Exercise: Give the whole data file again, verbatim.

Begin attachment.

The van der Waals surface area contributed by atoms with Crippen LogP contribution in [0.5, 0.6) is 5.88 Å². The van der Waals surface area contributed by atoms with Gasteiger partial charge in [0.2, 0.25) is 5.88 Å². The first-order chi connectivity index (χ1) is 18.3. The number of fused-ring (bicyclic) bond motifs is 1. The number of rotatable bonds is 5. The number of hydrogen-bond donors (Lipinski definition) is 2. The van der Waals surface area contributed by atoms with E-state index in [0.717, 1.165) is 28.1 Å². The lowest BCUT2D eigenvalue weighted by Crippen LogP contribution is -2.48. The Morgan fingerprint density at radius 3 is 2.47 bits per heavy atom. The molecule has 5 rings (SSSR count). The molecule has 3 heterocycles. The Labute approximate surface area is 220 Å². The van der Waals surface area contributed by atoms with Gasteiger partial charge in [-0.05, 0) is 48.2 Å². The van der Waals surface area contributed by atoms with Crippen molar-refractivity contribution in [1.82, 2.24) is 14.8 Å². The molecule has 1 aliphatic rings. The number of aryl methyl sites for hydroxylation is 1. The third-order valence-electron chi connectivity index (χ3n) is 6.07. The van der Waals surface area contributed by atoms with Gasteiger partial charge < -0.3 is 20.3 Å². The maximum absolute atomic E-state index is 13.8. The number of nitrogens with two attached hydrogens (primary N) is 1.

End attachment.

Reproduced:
The van der Waals surface area contributed by atoms with Crippen LogP contribution in [0.5, 0.6) is 5.88 Å². The van der Waals surface area contributed by atoms with Gasteiger partial charge in [0.2, 0.25) is 5.88 Å². The first-order chi connectivity index (χ1) is 18.3. The number of fused-ring (bicyclic) bond motifs is 1. The number of rotatable bonds is 5. The number of hydrogen-bond donors (Lipinski definition) is 2. The van der Waals surface area contributed by atoms with E-state index in [0.717, 1.165) is 28.1 Å². The lowest BCUT2D eigenvalue weighted by Crippen LogP contribution is -2.48. The Morgan fingerprint density at radius 3 is 2.47 bits per heavy atom. The molecule has 5 rings (SSSR count). The molecule has 3 heterocycles. The Labute approximate surface area is 220 Å². The van der Waals surface area contributed by atoms with Gasteiger partial charge in [-0.05, 0) is 48.2 Å². The van der Waals surface area contributed by atoms with Crippen molar-refractivity contribution in [1.82, 2.24) is 14.8 Å². The molecule has 1 aliphatic rings. The number of aryl methyl sites for hydroxylation is 1. The third-order valence-electron chi connectivity index (χ3n) is 6.07. The van der Waals surface area contributed by atoms with Gasteiger partial charge < -0.3 is 20.3 Å². The maximum absolute atomic E-state index is 13.8. The number of nitrogens with two attached hydrogens (primary N) is 1.